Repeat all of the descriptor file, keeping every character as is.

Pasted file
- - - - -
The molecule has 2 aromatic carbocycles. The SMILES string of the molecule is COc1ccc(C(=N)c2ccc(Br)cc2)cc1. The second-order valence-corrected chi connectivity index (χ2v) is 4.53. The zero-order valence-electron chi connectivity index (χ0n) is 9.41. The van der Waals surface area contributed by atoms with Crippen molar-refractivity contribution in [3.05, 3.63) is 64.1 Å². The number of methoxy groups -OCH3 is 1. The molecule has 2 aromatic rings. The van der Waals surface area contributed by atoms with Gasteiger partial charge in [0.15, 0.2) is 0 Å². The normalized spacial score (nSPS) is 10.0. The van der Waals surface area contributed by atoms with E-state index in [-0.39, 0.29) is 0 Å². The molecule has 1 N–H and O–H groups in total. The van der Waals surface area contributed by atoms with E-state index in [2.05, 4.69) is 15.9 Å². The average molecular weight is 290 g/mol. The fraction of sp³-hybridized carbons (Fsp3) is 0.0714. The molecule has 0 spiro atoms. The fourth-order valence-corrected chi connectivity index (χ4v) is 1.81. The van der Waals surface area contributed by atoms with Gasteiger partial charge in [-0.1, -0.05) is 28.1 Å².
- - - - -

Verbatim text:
The molecule has 2 aromatic carbocycles. The SMILES string of the molecule is COc1ccc(C(=N)c2ccc(Br)cc2)cc1. The second-order valence-corrected chi connectivity index (χ2v) is 4.53. The zero-order valence-electron chi connectivity index (χ0n) is 9.41. The van der Waals surface area contributed by atoms with Crippen molar-refractivity contribution in [3.05, 3.63) is 64.1 Å². The number of methoxy groups -OCH3 is 1. The molecule has 2 aromatic rings. The van der Waals surface area contributed by atoms with Gasteiger partial charge in [0.15, 0.2) is 0 Å². The normalized spacial score (nSPS) is 10.0. The van der Waals surface area contributed by atoms with E-state index in [-0.39, 0.29) is 0 Å². The molecule has 1 N–H and O–H groups in total. The van der Waals surface area contributed by atoms with E-state index in [2.05, 4.69) is 15.9 Å². The average molecular weight is 290 g/mol. The fraction of sp³-hybridized carbons (Fsp3) is 0.0714. The molecule has 0 spiro atoms. The fourth-order valence-corrected chi connectivity index (χ4v) is 1.81. The van der Waals surface area contributed by atoms with Gasteiger partial charge in [-0.1, -0.05) is 28.1 Å².